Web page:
Belarius's Reviews > Interface

Interface by Neal Stephenson
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's review
Jan 26, 2008

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bookshelves: fiction-finished, speculative-fiction, politics, reviewed
Recommended for: Hardcore Political Junkies
Read in August, 2007

Neal Stephenson & J. Frederick George teamed up to write Interface in 1994, and the result is unquestionably a product of that era of American politics. Seen from the modern perspective (as is often the case with "outdated" science fiction), Interface tells us a great deal more about the era in which it was written than it does about the future.

Very early in the book, during the rising action, campaign strategist Cy Ogle (a James Carville/Karl Rove/Fu Manchu hybrid) says the following, which captures the book's political world perfectly:

"We are in the Age of Scrutiny. A public figure must withstand the scrutiny of the media," Ogle said. "The President is the ultimate public figure and must stand up under ultimate scrutiny; he is like a man stretched out on a rack in the public square in some medieval @!$%#hole of a town, undergoing the rigors of the Inquisition. Like the medieval trial by ordeal, the Age of Scrutiny sneers at rational inquiry and debate, and presumes that mere oaths and protestations are deceptions and lies. The only way to discover the real truth is by the rite of the ordeal, which exposes the subject to such inhuman strain that any defect in his character wil cause him to crack wide open, like a flawed diamond. It is a mystical procedure that skirts rationality, which is seen as the work of the Devil, instead drawing down a higher, ineffable power. Like the Roman haruspex who foretold the outcome of a battle, not by analyzing the strengths of the opposing forces by groping through steaming guts of a slaughtered ram, we seek to establish a candidate's fitness for office by pinning him under the lights of a television studio and counting the number of times he blinks his eyes in a minute, deconstructing his use of eye contact, monitoring his gesticulations - whether his hands are held open or closed, toward or away from the camera, spread open forthcomingly or clenched like grasping claws."

This lengthy monologue is typical of the book, which was published before the Lewinsky scandal and before 9/11. The story is an artifact of an era where both parties were so close to center that there was no telling them apart, so the only thing that mattered was showmanship. In various tones and forms, the reader will be reminded of this political reality over and over again.

The story itself is, as mentioned above, a rehash of the Manchurian Candidate, with a twist. Independent presidential candidate William Cozzano has had a stroke, and his miraculous recovery is due to computer chips in his brain that are being tweaked by a nefarious transnational conspiracy. Effectively, Cozzano is under remote control, saying the best thing at any given moment. Meanwhile, a new "instant polling" technology reads the emotional reactions of a sample of voters in real time, so Cozzano literally respond to their concerns instantaneously. As the back of the book puts it: "Forget issues. Forget policy. Cozzano is more than the perfect candidate. He's a special effect."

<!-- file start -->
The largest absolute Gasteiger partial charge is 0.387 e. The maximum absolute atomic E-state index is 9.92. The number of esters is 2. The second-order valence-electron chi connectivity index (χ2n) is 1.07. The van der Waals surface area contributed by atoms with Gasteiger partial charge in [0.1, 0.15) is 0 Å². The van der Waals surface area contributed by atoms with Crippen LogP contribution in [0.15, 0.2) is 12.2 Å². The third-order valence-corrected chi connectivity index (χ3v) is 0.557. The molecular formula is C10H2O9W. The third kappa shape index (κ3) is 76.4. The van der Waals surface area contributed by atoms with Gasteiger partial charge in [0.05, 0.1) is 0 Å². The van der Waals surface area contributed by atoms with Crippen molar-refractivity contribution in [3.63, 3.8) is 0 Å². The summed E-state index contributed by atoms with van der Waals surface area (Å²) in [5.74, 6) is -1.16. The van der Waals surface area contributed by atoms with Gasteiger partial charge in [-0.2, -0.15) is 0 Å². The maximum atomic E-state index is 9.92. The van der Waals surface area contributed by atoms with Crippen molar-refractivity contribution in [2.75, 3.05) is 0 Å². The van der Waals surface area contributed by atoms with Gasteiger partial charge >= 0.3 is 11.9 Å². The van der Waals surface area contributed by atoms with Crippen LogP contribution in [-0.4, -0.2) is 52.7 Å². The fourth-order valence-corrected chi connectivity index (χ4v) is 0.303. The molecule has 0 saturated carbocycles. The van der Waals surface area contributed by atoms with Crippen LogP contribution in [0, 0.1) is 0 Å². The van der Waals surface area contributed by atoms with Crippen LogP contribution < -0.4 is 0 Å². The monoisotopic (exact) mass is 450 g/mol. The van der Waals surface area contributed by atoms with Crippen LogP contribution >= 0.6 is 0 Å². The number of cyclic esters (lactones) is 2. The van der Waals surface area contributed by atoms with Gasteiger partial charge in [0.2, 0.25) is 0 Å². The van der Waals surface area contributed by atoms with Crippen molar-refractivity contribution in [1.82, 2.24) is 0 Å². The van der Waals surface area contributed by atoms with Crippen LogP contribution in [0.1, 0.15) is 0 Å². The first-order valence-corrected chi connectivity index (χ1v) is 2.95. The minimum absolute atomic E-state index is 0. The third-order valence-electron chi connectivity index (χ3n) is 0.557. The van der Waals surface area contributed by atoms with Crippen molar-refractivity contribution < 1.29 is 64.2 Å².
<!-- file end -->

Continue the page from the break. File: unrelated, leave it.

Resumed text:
This central storyline forms the spine of the book, but the narrative focus shifts constantly. At least ten characters wear the "protagonist" hat over the course of the book, which runs in many directions at once and takes a long time to get any momentum. Parts of the book resemble the very best passages of Cryptonomicon, racing at breakneck speed through really gripping subject matter. Others feel like the most amateurish moments in Stephenson's much rougher Zodiac. Whether this irregularity is due to Stephenson's relative inexperience at the time (he is clearly a much better writer now) or due to the collaboration with George is impossible to tell.

The story's narrative drive is equally irregular. Some characters (especially antagonists) are introduced but never elaborated upon, dropping like loose threads. The "main story" of the book doesn't even begin to take recognizable form until at least 1/3 of the way through the book, leaving the reader wondering in the early sections what the point of this or that tangent is. Usually, that point becomes clear over time, but not always.

Perhaps most annoying is the book's slightly self-righteous tone, especially when combined with how dated and naive its depiction of politics is. There is no question that money and media remain the deciding factors in a candidate's election, but the idea that there is no difference between Democrats and Republicans was a myth from the Culture Wars. As relevant as the monologue above remains to the electoral process, it can't be the whole story, as recent election suggest. Americans do care about issues and about policy.

Despite these problems, Interface is still an amusing political thriller. Its unevenness does make it hard to predict (which is something of a plus), and ever stodgy passage is matched by a gripping one. Parts of it are brilliant. Anyone who likes their political thrillers light on the politics or their science fiction light on the science will find this book entertaining. It's a good book. But it is far from great.

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